Pets and Domestic Violence
In relation to my last post on animal abuse, I wanted to talk about another form of abuse that we don’t normally think about and that is a pet kept in a harmful environment such as a domestic violence home. According to an article I found at www.purina.com, the love for a pet compels victims of domestic violence to stay in unsafe situations. Leaving a pet behind in a harmful environment can be emotionally devastating, so up to 48% of people in abusive relationships will stay rather than seek help in order to remain with their pets. This is both stressful and traumatic for a pet and can have both harmful and lasting effects.
Several years ago, I was a product of domestic violence where not only I was abused but my pets were abused as well. I know first hand what it’s like to experience abuse and to fear for your pet’s safety. The night I had to rush my puppy to the emergency vet and spend $1,000 because rat poisoning was put out by my ex for her to find was the final straw. I would rush from work to try and beat my ex home every night so that I could get there before he did to protect my animals from him but that night I was kept late working on a specific project. I found Bella on the basement floor when I got home and saved her. I made a promise to Bear and Bella that they would never be scared again and I left my marriage and filed for divorce. Never stay, never live in fear, and never put your pet through something that would make them afraid. There IS help out there! URIPALS, Pet Help Line, and RedRover (see information below) to name a few as well as calling your local animal shelter to ask for assistance if you, your child, and your pet are in a domestic violence situation.
Since 2014, the Urban Resource Institute (URI) has been providing refuge to people experiencing domestic violence and their pets. That year, URI launched URIPALS, which stands for the Urban Resource Institute’s People and Animals Living Safety program. The People and Animals Living Safely program was the first of its kind. The New York City shelter is the city’s first initiative to allow victims of domestic violence and pets to live together in shelters.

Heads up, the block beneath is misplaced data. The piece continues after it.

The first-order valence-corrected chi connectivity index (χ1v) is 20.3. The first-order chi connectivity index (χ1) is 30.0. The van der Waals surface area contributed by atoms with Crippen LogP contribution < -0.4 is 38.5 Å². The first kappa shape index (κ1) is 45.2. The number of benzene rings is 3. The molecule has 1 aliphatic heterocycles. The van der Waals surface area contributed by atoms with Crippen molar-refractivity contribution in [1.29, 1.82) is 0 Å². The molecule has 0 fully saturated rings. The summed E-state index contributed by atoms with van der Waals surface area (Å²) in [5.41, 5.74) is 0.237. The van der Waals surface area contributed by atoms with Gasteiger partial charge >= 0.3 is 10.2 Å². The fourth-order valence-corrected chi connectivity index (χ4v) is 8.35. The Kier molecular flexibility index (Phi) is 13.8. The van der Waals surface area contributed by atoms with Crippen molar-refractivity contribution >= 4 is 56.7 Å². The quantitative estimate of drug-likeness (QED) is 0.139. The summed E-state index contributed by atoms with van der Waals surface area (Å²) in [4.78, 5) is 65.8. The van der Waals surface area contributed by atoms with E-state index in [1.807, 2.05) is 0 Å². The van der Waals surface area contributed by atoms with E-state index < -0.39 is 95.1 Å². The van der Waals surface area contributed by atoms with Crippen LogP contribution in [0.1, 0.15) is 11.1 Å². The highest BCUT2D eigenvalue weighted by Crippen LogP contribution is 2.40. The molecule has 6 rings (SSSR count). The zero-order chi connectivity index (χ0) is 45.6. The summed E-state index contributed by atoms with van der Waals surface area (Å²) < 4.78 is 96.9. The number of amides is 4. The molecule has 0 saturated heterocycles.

The URIPALS program started small, only allowing small pets, then later with the help of Purina was more equipped to handle pets of all kinds. First Purina helped by donating food and creating welcome kits. Then, as the shelter’s program grew, Purina helped by funding expansions and assisting as they built secure outdoor spaces in the Brooklyn and Harlem shelter locations.
Because URI and URIPALS is a local New York City initiative, its impact is limited geographically. As of September 2016, the URIPALS program has assisted 58 families coming into their program with 82 pets among them. A majority have been cats and dogs, but they also had seven turtles, a beta fish, and a beta dragon reptile.
Experiencing domestic violence, or know someone who needs assistance? Call the National Domestic Violence Hotline 24 hours a day, seven days a week for support, resources, and advice for your safety: 1-800-799-SAFE (7233). Bilingual advocates are on hand.
RedRover offers financial assistance for victims of domestic violence and their pets through our RedRover Relief program.
- Safe Escape grants pay for temporary boarding and/or veterinary care to enable domestic violence victims to remove their pets to safety. For safety reasons, the application must be submitted by a shelter worker.
- Safe Housing grants grants fund start-up costs for domestic violence shelters seeking to house pets on site. RedRover partners with Sheltering Animals and Families Together (SAF-T) to help shelters implement the program.
- SafePlaceforPets.org is an online directory of pet support programs for pet owners facing domestic violence.
Pet Help Line
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